No one plans to fail at their finances, right? I certainly didn’t, but I made some pretty big financial mistakes in my life.
In high school and after graduating, we all think we know it all – we take Consumer Finance in school and figure we’ve got it covered.
Most of us don’t know, though, and unfortunately, we find out the hard way. However, mistakes are only bad if you don’t learn from them. I’ve learned from mine, and it’s time that you learned from yours.
Here are the worst mistakes I’ve seen people make with their finances.
5 Devastating Financial Mistakes People Make
Pay Even One Bill Late
It seems so innocent. You pay one bill late, thinking you’ll catch up next month. Only next month, you have the standard bill plus late fees and interest that accrued. If you can’t afford that payment, then you end up in this vicious cycle, and it’s impossible to get out of it.
Don’t pay your bills late. If you absolutely can’t pay it, contact the creditor right away and get on a payment plan. Don’t let the late fees and interest accrue. If your creditor won’t do anything, consider starting a side gig like Shipt vs Instacart or taking a part-time job to get current.
Rack up Credit Card Debt
Oh, the joy of swiping plastic and buying whatever you want is so satisfying, but that joy ends quickly when you get the bill.
Reality hits you real quick when you see how much you owe after a month of nonstop shopping. Even one purchase can be too much if it’s over your budget.
Sure, minimum credit card payments seem enticing. You can charge a few hundred dollars and only owe $20 a month. That’s fantastic until you realize what the purchase turns into month after month as you don’t pay the balance in full.
Do whatever you can to pay the balance off fast. Find ways to get money now so you can pay the bill and then vow never to use your credit cards again.
Buy a New Car
I know the joy of buying a new car. Nothing beats that new car smell. That is until you realize you lose 15 to 20 percent of the car’s value just driving it off the lot.
If you borrowed money to pay the car, you just borrowed on a depreciating asset. In other words, you aren’t making your money back. It’s not like a mortgage where you’ll earn equity in the home and eventually walk away with a profit (in most cases).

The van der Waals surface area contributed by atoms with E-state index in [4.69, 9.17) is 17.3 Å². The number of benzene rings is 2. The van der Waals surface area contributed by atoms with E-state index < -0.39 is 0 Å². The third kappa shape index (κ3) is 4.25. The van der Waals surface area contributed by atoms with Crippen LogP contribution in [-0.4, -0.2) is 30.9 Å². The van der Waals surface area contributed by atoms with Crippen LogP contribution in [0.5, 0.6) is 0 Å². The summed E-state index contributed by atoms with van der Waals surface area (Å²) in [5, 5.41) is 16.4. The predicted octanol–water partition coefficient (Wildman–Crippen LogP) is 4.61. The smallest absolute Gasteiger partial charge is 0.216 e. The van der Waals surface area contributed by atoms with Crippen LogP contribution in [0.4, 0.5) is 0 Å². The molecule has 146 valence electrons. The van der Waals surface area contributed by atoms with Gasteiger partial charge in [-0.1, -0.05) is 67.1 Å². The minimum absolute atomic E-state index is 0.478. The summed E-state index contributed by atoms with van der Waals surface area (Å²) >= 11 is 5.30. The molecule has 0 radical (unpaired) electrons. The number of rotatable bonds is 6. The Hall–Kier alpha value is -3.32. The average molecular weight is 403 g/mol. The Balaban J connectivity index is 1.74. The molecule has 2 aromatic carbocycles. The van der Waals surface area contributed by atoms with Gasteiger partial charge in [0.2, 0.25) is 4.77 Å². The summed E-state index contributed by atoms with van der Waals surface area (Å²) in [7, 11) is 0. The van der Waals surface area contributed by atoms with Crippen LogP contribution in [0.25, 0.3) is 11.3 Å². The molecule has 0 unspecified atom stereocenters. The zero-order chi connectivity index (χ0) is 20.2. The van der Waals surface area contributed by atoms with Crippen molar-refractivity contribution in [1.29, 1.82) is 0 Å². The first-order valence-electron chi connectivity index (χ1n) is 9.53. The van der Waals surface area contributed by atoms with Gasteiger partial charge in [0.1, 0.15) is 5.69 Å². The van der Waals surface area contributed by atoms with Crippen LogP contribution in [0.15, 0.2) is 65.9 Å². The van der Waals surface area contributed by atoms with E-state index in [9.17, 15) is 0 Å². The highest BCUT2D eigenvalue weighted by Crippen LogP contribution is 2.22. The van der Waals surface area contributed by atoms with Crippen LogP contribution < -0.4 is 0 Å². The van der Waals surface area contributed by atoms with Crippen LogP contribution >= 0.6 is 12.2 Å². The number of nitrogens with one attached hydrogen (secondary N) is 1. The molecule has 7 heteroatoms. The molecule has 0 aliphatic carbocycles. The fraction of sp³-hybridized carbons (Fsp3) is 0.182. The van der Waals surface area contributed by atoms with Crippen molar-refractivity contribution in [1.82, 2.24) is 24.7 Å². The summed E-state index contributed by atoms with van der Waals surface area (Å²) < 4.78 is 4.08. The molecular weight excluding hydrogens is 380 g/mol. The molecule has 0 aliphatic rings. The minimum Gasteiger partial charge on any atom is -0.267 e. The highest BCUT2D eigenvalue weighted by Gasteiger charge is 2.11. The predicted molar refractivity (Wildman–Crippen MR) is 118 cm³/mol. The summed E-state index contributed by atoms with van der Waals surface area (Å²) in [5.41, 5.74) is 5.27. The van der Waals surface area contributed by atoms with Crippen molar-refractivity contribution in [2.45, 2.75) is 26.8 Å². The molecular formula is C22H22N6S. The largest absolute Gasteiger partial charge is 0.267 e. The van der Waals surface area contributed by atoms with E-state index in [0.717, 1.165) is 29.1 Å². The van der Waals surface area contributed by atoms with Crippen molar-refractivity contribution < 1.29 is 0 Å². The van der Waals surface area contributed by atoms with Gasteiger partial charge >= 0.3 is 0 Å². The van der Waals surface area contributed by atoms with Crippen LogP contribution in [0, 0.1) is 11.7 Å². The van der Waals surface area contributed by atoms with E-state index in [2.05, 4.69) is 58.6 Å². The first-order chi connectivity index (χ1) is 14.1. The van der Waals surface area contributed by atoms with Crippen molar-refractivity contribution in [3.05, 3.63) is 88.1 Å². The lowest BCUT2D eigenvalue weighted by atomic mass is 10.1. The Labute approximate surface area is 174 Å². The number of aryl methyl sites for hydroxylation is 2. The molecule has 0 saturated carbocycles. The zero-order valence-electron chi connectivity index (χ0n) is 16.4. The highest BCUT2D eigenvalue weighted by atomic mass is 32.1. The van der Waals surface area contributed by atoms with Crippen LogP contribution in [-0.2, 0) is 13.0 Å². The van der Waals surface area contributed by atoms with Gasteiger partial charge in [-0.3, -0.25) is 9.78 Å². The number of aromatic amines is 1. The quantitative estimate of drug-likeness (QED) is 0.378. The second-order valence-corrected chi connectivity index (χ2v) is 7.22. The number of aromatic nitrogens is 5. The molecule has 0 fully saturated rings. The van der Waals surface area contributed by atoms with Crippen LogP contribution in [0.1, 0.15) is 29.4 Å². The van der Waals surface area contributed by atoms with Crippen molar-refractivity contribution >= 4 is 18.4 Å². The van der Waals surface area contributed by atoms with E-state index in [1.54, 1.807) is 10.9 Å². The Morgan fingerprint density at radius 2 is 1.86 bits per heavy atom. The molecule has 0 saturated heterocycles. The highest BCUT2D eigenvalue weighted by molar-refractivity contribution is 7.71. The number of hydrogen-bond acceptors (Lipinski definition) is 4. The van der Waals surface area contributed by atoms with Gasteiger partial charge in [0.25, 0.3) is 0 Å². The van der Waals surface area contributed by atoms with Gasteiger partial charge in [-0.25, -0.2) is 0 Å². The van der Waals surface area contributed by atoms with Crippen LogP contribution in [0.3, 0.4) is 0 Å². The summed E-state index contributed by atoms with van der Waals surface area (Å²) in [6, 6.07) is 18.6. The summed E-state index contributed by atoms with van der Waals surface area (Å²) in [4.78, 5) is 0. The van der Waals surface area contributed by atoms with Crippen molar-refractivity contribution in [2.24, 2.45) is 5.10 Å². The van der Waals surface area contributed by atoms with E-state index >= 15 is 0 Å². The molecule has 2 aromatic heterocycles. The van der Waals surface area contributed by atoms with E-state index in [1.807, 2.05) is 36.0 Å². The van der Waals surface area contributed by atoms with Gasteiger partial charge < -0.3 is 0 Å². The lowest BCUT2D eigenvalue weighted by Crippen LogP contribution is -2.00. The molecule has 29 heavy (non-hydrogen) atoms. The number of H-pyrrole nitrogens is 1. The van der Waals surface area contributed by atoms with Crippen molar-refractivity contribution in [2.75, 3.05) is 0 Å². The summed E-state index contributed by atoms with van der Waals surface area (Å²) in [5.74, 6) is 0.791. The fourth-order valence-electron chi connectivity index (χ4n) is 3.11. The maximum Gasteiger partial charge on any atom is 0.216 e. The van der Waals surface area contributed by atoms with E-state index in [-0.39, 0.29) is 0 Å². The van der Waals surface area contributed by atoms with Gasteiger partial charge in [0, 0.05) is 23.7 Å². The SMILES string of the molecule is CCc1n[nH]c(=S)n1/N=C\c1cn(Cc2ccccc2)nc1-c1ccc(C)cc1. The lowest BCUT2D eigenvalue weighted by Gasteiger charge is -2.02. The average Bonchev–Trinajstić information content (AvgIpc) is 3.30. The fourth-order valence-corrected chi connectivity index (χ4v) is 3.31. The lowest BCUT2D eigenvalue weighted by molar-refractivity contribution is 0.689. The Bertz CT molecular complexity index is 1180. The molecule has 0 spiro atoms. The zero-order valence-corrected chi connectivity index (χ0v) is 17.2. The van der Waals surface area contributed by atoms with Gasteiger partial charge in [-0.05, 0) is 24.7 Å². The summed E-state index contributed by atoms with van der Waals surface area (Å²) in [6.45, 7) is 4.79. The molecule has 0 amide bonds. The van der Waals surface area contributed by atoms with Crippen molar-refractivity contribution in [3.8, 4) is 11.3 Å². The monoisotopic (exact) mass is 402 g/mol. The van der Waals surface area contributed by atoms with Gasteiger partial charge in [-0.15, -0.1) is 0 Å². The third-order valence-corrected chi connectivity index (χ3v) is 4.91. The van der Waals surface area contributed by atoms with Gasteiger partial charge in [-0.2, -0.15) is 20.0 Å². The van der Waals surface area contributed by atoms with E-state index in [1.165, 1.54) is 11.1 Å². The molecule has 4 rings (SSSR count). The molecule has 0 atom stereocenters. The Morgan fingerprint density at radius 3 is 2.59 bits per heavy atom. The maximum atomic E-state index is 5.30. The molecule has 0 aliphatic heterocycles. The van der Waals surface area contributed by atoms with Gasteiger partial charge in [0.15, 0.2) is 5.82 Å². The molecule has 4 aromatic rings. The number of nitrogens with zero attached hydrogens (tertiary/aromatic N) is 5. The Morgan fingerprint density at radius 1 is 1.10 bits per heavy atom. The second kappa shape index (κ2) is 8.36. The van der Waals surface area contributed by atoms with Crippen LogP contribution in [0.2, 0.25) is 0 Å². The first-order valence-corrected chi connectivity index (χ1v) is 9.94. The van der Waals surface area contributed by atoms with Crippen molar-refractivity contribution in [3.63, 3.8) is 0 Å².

If you need a car and don’t have the cash to buy it outright, buy a used car, and keep it as cheap as possible. Borrowing money for a depreciating asset is like throwing money out the window.
Use Your Home’s Equity to Spend
It’s so exciting to learn that you have equity in your home. That means you paid the loan balance down enough that you own a part of the house. For example, if your home is worth $150,000 and you owe $100,000, you have $50,000 in equity.
With a home equity loan or cash-out refinance, you can turn that equity into cash.
First, it costs money to get to your equity because you’ll pay closing costs and other fees. Second, you pay interest on the money you take out, so you aren’t gaining equity. You’re lining a bank’s pockets with your money.
Operate Without a Budget
Don’t assume you have it all together and can pay your bills on time. Everyone needs a budget – even rich people.
Your money needs a plan – it needs you to tell it where to go. Without a budget, you don’t know what bills you can pay, how much money you can spend, or how you’ll save for emergencies (they always happen).
Trust me, save an emergency fund (three to six months of expenses) and always know where to get coins for those times when plastic won’t do. It’s a life skill I’ve learned, and you should too.
Take Your Finances Seriously
You probably think you take your finances seriously, and you know what you’re doing. I did too, and I didn’t realize until it was too late what I was doing wrong.
I wish I knew then what I know now, but no one can go back in time. Instead, I’ve put my newfound knowledge to good use and turned my finances around – making my money work for me rather than it hurting me.
It’s a wonderful feeling, and I want you to have it too! If you’ve made some of the mistakes listed here, don’t fret. There’s plenty of time to turn things around. The first step is realizing what you need to do and then putting the steps in place. Are you ready to turn your financial life around?
Sam is the co-owner of How To FIRE, a blog that discusses financial independence and early retirement. She uses her BS in Finance and MBA to help others get control of their finances through budgeting, saving, investing, side hustles, and travel hacking. Due to following the FIRE Movement’s principles, she was able to quit her high-stress job in the financial services industry in July 2019 to pursue her side hustles full-time. When not working, she enjoys spending time with her dog “Simba” and traveling with her husband, John.